Aside from the recognition from my own childhood that kids can often be evil little beings seemingly for the sake of it, and that the same cruelty has been inflicted on insects, animals and other kids, it does have implications for the future. If nothing else, at least the next generation will be well-prepared for careers on Youtube in gadget teardowns and destruction.

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Made some changes…

I recently realised how I’d let myself drift along without being particularly happy for a while. My business life wasn’t progressing as quickly as I’d like, and despite making various plans when I resettled in Medway for a while, I hadn’t made much progress with them either.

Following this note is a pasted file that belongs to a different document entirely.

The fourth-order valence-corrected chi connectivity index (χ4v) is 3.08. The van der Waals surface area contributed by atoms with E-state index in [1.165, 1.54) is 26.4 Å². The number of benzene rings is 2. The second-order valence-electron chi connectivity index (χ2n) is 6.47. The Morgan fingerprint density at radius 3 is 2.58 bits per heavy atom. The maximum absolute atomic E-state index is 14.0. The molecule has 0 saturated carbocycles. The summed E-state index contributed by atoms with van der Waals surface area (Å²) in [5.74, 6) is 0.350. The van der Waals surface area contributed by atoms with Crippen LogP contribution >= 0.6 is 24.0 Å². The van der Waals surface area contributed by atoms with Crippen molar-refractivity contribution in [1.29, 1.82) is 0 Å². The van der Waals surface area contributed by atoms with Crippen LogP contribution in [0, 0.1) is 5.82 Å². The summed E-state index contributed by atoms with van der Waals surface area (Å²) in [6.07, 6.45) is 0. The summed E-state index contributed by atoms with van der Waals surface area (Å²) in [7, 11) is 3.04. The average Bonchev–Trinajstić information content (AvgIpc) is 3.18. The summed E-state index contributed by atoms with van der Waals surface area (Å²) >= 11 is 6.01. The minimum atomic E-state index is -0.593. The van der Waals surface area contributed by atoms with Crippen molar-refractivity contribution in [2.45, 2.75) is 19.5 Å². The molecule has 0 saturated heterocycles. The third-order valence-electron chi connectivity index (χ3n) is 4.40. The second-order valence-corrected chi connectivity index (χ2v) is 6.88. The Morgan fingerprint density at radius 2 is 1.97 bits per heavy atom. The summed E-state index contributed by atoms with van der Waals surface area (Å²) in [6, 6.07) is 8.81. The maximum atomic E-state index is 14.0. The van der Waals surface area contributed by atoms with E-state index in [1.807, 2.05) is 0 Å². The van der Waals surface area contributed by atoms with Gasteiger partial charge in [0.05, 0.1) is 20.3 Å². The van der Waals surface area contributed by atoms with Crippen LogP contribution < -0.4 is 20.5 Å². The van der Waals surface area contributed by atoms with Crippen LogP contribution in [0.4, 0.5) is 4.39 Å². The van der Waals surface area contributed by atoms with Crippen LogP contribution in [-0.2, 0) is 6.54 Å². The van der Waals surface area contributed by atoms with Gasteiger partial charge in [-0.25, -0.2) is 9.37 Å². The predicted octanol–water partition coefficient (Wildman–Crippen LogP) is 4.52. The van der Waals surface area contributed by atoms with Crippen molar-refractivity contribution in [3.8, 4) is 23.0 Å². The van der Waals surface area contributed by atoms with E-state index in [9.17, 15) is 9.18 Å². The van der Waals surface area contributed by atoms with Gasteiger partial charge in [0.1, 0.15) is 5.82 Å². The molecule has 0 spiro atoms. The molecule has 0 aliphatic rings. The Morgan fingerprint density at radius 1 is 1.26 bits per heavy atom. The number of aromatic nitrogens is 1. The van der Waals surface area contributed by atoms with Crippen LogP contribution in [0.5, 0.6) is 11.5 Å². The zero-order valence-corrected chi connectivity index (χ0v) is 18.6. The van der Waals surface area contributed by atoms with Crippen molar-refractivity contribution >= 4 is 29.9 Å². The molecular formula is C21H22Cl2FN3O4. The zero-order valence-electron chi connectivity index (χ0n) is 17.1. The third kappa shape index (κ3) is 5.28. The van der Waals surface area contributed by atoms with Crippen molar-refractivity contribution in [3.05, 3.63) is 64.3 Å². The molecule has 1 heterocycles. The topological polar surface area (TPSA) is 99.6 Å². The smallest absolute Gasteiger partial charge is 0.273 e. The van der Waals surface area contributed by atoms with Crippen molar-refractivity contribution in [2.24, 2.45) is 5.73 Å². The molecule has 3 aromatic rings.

Instead, I’d settled into some of the same old ways and routines, and somehow expected things to magically change.

 

Badgerfit

Trying to get fitter and healthier does have some perks…

A combination of recent illness and spending time with my son provided some wake up calls that nothing is going to change unless I actually make it happen…

And at the same time, I need to record the small improvements to keep myself motivated to keep going. That’s easier with logging work in the business apps we use, but my phone is too old to handle a bunch of additional fitness apps on it…

So to remind myself that I’m heading in the right direction…

  • Getting up earlier (7am or earlier is the target), and as a result, getting to sleep between 11am-midnight.
  • Making sure I have a list of important tasks written out before sleeping, and getting in a little bit of stress-free non-work reading (There’s some research somewhere about reading before bed helping to reduce overall stress).